• Continue to support Parliament’s information-sharing and control role: this will require informing the Chamber of Deputies about the beneficiaries, targeting and impact of the measures implemented, even in crisis situations, and planning to provide this type of information for all future interventions.

  • Continue a regular exchange with the Chamber of Deputies on the beneficiaries, targeting and impact of the measures implemented, even in crisis situations, and plan to provide this type of information for any future interventions.

  • Continue monitoring and evaluating business support measures: more evaluations of the impact of the support measures, including on business performance, could be conducted. For this purpose, it will be important to involve all public authorities to evaluate the relevance of each of the measures for investment, the sustainability of businesses and job creation, considering all support measures put in place.


[8] Anderson J., P. (2020), Government-guaranteed bank lending in Europe: Beyond the headline numbers, https://www.piie.com/blogs/realtime-economic-issues-watch/government-guaranteed-bank-lending-europe-beyond-headline.

[5] Chamber of Deputies (2021), Question parlementaires QP3766: Fraude au chômage partiel (02-04-2021), https://chd.lu/wps/portal/public/Accueil/TravailALaChambre/Recherche/RoleDesAffaires?action=doQuestpaDetails&id=20894.

[13] Demmou, L. et al. (2021), “Insolvency and debt overhang following the COVID-19 outbreak: Assessment of risks and policy responses”, OECD Economics Department Working Papers, No. 1651, OECD Publishing, Paris, https://doi.org/10.1787/747a8226-en.

[14] Gourinchas, P. et al. (2020), “Estimating SME Failures in Real Time: An Application to the COVID-19 Crisis”, NBER Working Paper, Vol. 27877, https://doi.org/10.3386/w27877.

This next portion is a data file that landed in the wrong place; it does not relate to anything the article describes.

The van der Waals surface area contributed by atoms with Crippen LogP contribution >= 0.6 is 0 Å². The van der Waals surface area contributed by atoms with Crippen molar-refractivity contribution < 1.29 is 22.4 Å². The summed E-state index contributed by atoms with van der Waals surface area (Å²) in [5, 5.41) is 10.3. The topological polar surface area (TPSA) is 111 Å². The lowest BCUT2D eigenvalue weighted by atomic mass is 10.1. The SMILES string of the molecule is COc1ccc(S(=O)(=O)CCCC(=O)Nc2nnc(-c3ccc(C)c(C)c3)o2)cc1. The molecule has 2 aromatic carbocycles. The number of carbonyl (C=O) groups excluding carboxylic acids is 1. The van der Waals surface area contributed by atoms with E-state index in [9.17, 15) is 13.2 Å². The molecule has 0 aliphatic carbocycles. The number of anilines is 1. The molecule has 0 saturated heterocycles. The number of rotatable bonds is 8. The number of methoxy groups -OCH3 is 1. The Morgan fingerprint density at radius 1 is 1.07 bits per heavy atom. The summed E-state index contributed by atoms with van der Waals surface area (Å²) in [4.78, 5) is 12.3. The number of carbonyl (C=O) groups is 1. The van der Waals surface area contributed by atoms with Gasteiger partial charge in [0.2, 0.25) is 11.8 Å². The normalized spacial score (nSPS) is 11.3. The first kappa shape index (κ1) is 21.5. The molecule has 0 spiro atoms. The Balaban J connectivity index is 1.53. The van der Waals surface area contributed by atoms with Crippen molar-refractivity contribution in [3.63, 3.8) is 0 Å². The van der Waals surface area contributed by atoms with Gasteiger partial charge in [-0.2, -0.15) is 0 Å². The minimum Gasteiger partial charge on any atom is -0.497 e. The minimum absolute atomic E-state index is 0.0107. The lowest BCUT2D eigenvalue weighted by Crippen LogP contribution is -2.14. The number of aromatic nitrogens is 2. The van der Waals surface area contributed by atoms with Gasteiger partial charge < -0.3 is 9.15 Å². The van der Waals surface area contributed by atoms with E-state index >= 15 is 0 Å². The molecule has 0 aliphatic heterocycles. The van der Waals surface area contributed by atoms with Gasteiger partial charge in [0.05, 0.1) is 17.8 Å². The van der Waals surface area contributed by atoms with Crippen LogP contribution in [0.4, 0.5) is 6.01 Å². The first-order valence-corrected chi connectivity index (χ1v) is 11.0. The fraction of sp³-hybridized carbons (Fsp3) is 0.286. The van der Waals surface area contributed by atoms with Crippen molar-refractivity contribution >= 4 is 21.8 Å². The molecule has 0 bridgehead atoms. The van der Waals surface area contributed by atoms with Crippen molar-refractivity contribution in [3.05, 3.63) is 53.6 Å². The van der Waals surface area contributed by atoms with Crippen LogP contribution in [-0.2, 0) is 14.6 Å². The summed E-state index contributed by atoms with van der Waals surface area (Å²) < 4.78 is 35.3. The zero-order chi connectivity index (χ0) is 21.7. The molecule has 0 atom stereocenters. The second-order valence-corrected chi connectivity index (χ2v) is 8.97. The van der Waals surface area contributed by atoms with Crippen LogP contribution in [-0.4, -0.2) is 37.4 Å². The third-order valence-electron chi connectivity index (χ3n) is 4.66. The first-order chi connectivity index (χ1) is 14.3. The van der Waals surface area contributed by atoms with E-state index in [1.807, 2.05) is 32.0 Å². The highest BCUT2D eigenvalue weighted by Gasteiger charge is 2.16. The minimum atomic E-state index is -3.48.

[9] Government of Luxembourg (2022), Rapport sur l’application du régime de garantie en faveur de l’économie luxembourgeoise dans le cadre de la pandémie Covid-19. Situation au 30 juin 2022, https://te.public.lu/content/dam/tresorerie/fr/garanties/analyse-regime-de-prets-garantis-covid-30-juin-2022.pdf.

[15] Guerini, M. et al. (2020), “Dynamique des défaillances d’entreprises en France et crise de la Covid-19”, OFCE Policy Brief, Vol. 76, https://www.ofce.sciences-po.fr/pdf/pbrief/2020/OFCEpbrief73.pdf.

[11] Hadjibeyli, B., G. Roulleau and A. Bauer (2021), “L’impact de la pandémie de COVID-19 sur les entreprises françaises”, Direction générale du Trésor -Trésor-Éco, Vol. 282.

[7] House of Entrepreneurship (n.d.), Nos missions, https://www.houseofentrepreneurship.lu/nos-missions/ (accessed on 13 June 202).

[2] IMF (2021), Luxembourg: Staff Report for the 2021 Article IV Consultation: IMF Country Report, No. 21/93, International Monetary Fund, https://www.imf.org/en/Publications/CR/Issues/2021/05/25/Luxembourg-2021-Article-IV-Consultation-Press-Release-Staff-Report-and-Statement-by-the-50188.